The Centers for Medicare and Medicaid Services makes projections annually, but this is the first year that they include the impact of health reform, Yesterdays release of the current projection had the health reform impact buried in the changes to all other assumptions, but we get an indication of how small a change health reform was by noting that the health care spending growth to 2010 is projected to be 5.8% — including the impact of health reform — up only 0.1% from last years projection without health reform growth rate of 5.7%.
The decision to not control drug costs via re-importation of identical drugs sold to other countries at lower prices, and to not allow the VA negociated price for drugs procedure to become the procedure for all government spending under health reform, results in a projection that says 11% of GDP will be spent on Drugs in 2020 – more than half of the total projected 20% of GDP that will be spent on all drug care.
Lack of cost controls like the single payer that Vermont has passed and which awaits the Congress’s approval under the Health Reform bill, and the fact only one state, Maryland, has passed a law to require all 3rd party payers to pay the same amount for a given service, that amount being determined by a State Board of health care professionals, means the US health cost as a nation, and as a government, will be 70% to 100% higher than that paid bt other industrial nations with better health outcome statistics than the US.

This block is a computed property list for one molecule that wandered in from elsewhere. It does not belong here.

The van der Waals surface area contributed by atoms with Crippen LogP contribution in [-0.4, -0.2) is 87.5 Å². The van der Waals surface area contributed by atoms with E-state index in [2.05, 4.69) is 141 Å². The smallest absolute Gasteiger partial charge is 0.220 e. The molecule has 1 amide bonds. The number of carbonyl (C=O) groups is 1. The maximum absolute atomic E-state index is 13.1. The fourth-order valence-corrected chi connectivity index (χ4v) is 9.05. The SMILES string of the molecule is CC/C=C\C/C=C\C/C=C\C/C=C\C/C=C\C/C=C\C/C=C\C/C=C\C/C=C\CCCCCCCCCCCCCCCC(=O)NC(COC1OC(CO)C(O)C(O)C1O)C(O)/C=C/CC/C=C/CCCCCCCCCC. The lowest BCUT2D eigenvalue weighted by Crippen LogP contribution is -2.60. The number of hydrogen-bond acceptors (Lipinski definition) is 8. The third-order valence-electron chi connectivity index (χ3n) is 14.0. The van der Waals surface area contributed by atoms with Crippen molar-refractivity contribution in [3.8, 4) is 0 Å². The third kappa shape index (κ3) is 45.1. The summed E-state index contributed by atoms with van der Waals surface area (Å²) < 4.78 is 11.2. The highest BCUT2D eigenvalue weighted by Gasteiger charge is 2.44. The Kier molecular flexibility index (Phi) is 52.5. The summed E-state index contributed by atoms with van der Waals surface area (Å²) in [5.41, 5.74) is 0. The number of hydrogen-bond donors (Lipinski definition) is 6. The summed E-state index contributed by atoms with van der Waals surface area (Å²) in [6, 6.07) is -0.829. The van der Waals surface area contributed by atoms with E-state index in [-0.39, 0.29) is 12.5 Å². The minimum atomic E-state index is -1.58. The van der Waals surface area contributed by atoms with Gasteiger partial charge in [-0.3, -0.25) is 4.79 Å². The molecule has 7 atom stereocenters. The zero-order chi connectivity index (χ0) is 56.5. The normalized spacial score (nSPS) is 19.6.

Because of the expansion of Medicaid and the subsidy paid health insurance companies for premiums billed to middle income and low income families (insuring by 2020 nearly 30 million additional people), the U.S. government will foot the bill for half of all health care costs in the United States by 2020.
The growth in cost to 20% of GDP can also be expressed as a growth from the cost in 2010, $2.6 trillion, to $4.6 trillion in 2020.
In the year 2014 CMS estimates that 23 million currently uninsured citizens will gain access to health insurance, at a cost of $19,393 per family, causing government costs to rise 20% that year as private health insurance spending increases 9.4%, and prescription drug spending increases by 10.7%. In 2014 costs of physician and clinical services is forecast to rise by 8.9%, representing 19% of overall health care spending.
Interestly,hospital bills for the nation (hospital bills is the part of health care cost covered by Medicare Part A which is not in any immediate or short term financial crisis) are forecast to account for only 30% of overall health care spending by 2020.